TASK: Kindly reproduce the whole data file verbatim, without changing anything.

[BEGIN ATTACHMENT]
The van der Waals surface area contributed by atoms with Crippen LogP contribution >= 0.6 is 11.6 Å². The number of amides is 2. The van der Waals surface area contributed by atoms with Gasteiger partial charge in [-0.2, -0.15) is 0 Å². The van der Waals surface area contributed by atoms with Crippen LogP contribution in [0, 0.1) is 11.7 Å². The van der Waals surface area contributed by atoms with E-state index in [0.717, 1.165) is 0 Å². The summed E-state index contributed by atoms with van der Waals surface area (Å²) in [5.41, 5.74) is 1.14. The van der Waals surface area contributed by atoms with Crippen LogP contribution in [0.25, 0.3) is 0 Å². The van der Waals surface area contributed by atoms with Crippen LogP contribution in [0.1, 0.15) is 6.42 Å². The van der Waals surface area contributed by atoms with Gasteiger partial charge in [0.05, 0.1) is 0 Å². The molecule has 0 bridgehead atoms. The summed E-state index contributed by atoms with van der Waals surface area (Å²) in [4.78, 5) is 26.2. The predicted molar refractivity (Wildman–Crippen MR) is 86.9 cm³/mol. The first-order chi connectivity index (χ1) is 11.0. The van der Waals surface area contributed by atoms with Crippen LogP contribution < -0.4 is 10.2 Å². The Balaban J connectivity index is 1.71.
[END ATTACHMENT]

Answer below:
The van der Waals surface area contributed by atoms with Crippen LogP contribution >= 0.6 is 11.6 Å². The number of amides is 2. The van der Waals surface area contributed by atoms with Gasteiger partial charge in [-0.2, -0.15) is 0 Å². The van der Waals surface area contributed by atoms with Crippen LogP contribution in [0, 0.1) is 11.7 Å². The van der Waals surface area contributed by atoms with E-state index in [0.717, 1.165) is 0 Å². The summed E-state index contributed by atoms with van der Waals surface area (Å²) in [5.41, 5.74) is 1.14. The van der Waals surface area contributed by atoms with Crippen LogP contribution in [0.25, 0.3) is 0 Å². The van der Waals surface area contributed by atoms with Crippen LogP contribution in [0.1, 0.15) is 6.42 Å². The van der Waals surface area contributed by atoms with Gasteiger partial charge in [0.05, 0.1) is 0 Å². The molecule has 0 bridgehead atoms. The summed E-state index contributed by atoms with van der Waals surface area (Å²) in [4.78, 5) is 26.2. The predicted molar refractivity (Wildman–Crippen MR) is 86.9 cm³/mol. The first-order chi connectivity index (χ1) is 11.0. The van der Waals surface area contributed by atoms with Crippen LogP contribution < -0.4 is 10.2 Å². The Balaban J connectivity index is 1.71.